It's 95 degrees, and sweat is dripping down my face. The box suddenly seems impossibly small. I know that it's 1 km square, but from 4,500 feet AGL, it seems like a tiny little target. How am I supposed to keep my sequence inside the faint corner markers? How am I to perform with the judging eyes below watching my every aileron, elevator and rudder input? Yet here I am, screaming earthward in my Christen Eagle biplane at 180 mph. The wind whistles through the flying wires as fast as adrenaline rushes through my veins. "Keep it under control!" I yell at myself. "Do it like you practiced!" I have become two personalities: the pilot and the coach. "Ready… ready…now pull!"
I had already been flying aerobatics for several years when I flew my first contest, but I hadn't yet taken the leap into competition flying. I had been happy to simply enjoy aerobatics and hone my skills just for the love it. A part of me wanted to keep my maneuvers really high up, where it's safest, and the idea of loops and rolls at 1,500 feet AGL made me uncomfortable, even though that altitude is "high" compared to the more advanced categories, such as Unlimited, which takes it right down to 328 feet AGL. However, having joined up with a band of dedicated aerobatic competitors, and under the watchful eye of our coach, US Unlimited Aerobatic Team member Tim Just, I had come to really enjoy the prospect of practicing for and flying at a contest.
What I didn't know yet was that flying in an aerobatic competition is so much more than just the flying. Since it's a relatively small community, the flying contestants have to fulfill all of the jobs required at the contest when their category isn't flying. What this means is that a participant might be out on a box corner for three to four hours as a line judge, squinting up at the sun and recording "outs." Or, they may be running back and forth for hours in the baking heat collecting score sheets from the five judging stations. If you're not careful, it can be very easy to get sunburned, dehydrated, exhausted and generally frazzled. And then, after all of that, it's time to mount up and fly!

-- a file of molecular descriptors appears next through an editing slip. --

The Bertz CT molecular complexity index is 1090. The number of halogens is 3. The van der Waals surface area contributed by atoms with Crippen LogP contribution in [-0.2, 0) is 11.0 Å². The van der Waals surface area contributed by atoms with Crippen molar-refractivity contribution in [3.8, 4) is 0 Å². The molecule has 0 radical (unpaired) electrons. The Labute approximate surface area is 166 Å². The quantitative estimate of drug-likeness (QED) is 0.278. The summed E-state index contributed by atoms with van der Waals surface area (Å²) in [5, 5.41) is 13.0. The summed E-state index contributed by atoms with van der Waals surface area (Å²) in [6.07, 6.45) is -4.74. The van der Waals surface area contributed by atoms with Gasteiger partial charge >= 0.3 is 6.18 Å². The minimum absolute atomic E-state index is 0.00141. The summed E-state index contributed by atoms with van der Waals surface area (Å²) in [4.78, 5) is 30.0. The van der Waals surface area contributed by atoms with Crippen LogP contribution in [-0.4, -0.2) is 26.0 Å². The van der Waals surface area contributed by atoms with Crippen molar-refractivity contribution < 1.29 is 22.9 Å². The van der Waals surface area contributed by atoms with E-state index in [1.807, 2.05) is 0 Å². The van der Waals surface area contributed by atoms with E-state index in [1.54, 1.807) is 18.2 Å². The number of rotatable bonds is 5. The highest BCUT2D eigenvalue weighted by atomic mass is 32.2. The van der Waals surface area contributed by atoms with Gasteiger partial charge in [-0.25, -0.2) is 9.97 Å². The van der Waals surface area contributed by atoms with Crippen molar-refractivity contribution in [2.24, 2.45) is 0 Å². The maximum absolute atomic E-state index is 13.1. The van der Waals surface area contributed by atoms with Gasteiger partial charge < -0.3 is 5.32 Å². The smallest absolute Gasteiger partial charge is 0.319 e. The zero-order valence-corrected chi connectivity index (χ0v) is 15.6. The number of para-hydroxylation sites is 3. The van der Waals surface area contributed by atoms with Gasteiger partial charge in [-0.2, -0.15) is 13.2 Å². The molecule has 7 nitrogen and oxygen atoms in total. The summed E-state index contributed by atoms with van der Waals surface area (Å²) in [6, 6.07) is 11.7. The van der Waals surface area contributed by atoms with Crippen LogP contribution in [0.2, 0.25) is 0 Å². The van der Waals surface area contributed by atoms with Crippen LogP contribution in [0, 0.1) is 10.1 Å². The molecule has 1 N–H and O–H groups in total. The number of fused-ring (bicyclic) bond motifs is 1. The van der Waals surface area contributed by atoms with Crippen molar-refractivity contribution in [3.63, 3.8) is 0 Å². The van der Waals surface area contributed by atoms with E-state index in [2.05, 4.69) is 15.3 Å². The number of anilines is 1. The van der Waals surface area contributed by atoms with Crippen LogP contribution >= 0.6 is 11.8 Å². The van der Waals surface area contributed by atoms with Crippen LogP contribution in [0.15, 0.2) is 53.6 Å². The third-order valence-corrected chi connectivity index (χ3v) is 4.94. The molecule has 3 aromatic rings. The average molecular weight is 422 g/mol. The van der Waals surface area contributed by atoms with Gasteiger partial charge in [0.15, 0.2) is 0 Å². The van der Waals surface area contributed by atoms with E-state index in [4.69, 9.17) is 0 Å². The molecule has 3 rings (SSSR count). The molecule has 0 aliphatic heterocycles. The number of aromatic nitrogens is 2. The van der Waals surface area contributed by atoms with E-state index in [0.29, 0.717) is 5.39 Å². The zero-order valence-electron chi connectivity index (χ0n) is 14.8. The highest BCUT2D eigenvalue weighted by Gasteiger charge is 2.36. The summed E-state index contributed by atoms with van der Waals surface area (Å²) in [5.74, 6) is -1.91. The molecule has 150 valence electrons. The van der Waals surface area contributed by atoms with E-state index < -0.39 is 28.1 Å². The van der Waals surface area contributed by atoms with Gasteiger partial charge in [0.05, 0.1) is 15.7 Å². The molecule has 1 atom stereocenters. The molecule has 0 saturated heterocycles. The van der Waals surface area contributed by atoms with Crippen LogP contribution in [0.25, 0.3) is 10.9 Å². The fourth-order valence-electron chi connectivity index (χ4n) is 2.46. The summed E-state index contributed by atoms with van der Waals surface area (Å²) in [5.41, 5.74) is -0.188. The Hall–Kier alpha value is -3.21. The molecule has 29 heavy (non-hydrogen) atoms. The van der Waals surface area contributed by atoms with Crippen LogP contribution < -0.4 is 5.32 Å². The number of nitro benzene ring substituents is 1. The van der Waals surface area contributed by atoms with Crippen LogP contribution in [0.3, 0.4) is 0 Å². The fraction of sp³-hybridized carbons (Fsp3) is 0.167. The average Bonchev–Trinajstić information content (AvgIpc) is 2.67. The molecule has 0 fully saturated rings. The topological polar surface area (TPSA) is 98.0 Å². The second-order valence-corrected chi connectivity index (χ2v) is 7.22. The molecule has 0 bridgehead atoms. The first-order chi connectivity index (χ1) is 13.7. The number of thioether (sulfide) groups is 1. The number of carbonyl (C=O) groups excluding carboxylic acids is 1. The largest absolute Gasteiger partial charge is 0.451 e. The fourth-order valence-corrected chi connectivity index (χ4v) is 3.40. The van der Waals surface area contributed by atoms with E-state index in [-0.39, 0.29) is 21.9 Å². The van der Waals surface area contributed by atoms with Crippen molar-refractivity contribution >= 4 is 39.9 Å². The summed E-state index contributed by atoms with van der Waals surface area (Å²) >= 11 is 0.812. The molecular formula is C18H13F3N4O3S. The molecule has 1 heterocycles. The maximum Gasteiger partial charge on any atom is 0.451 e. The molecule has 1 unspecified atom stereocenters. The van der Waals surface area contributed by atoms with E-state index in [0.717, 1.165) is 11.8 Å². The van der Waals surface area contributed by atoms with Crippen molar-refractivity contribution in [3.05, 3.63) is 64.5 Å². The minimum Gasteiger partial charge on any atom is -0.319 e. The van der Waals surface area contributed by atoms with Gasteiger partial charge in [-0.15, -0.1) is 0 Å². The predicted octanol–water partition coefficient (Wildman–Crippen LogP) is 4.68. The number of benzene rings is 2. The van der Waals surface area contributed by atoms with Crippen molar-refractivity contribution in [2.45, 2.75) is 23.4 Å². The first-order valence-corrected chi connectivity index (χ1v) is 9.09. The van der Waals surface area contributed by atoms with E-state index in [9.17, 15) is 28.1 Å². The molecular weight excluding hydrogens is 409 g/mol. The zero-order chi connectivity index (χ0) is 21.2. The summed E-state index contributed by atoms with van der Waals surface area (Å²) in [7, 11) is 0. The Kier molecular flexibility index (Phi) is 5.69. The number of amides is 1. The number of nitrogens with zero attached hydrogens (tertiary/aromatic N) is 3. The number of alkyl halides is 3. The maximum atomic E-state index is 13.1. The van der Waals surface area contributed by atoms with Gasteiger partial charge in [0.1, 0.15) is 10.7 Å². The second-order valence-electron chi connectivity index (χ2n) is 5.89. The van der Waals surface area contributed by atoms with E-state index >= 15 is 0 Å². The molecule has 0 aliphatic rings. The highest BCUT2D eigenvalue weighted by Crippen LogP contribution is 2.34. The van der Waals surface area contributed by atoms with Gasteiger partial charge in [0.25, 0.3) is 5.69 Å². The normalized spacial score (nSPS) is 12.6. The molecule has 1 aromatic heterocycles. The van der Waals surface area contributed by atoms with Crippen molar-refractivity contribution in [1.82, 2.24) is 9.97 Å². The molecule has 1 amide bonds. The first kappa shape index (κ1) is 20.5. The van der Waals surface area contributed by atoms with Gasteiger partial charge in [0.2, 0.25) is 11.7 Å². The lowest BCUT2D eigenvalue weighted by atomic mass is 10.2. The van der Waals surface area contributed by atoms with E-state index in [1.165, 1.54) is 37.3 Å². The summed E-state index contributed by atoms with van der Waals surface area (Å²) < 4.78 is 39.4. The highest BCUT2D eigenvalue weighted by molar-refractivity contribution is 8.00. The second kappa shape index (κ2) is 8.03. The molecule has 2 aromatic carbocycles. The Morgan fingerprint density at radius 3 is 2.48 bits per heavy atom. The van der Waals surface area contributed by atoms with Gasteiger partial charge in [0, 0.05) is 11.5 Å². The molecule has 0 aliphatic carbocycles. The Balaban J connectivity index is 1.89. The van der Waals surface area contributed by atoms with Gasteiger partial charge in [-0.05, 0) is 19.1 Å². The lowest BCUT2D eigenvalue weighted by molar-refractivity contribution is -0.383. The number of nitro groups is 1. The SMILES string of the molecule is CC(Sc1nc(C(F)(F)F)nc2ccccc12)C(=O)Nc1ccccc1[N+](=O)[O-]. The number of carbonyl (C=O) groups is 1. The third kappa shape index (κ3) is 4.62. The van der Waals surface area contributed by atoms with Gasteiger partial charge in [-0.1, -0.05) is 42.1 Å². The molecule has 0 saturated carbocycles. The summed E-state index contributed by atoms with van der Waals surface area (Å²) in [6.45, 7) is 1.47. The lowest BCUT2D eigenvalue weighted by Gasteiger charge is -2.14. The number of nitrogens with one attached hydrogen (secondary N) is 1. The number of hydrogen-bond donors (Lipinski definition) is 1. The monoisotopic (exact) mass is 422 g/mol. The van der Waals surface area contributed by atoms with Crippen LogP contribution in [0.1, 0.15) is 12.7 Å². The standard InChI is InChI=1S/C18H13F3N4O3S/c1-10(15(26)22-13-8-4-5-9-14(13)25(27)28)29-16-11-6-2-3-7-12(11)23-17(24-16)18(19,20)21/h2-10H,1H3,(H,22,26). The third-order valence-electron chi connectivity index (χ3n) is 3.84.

Are we crazy? This gets repeated three times, normally over two days, and here in California, the competitions take place in the hottest places mankind has ever conquered! It becomes very important to stay hydrated, keep a good check on yourself, and keep your airplane and your flying where you want it, in spite of the challenging conditions.
The prospect of having your every move judged by the most experienced eyeballs, and your landings judged by your peers, isn't a fun one. When no one is watching, we all make the most perfect three-pointers! At practice, my loops were roundish, my lines were straightish and my rolls were sharpish. But how would things go under the pressure of a contest?
In contests, there are five categories: Primary, Sportsman, Intermediate, Advanced and Unlimited. Although I was well versed in all the maneuvers required by the Sportsman sequence, I was convinced by others to do my first contest in Primary, and I was glad I did, because flying the maneuvers turned out to be a small part of my first contest. Since it was my first contest, I assumed that everyone else would grease their landings, and that the criticism coming from the judges' line could be so harsh that I might be singled out and put to public shame for anything that I didn't do well. And so, as I dove down and took center stage in the box with nerves tingling and sweat dripping, I felt a wave of embarrassment as my first big pull in the sequence was too hard.
The wings shudder in a stall for a second before I'm flying smoothly upward again. I'm rushing, even though I shouldn't. I pull too hard again, and the wing "lets go." I can feel the judges' eyes on me, shaking their heads in disgust. Will they tell me I have no business being up in the box? I begin to doubt everything. I complete the last figure and turn final. My adrenaline is still pumping, and my heart is still pounding. I bounce a little bit as I touch down.
You can imagine my elation when I was informed that I had won my category. First place at my first contest! I was ecstatic. The judgments weren't that severe. After running around in the sun for hours, and pulling G's until the sky turns black, pilots have been known to mess up a sequence pretty badly and to "boink" a landing. We were all the same. It was time for me to stop being so hard on myself and to just fly better at the next contest!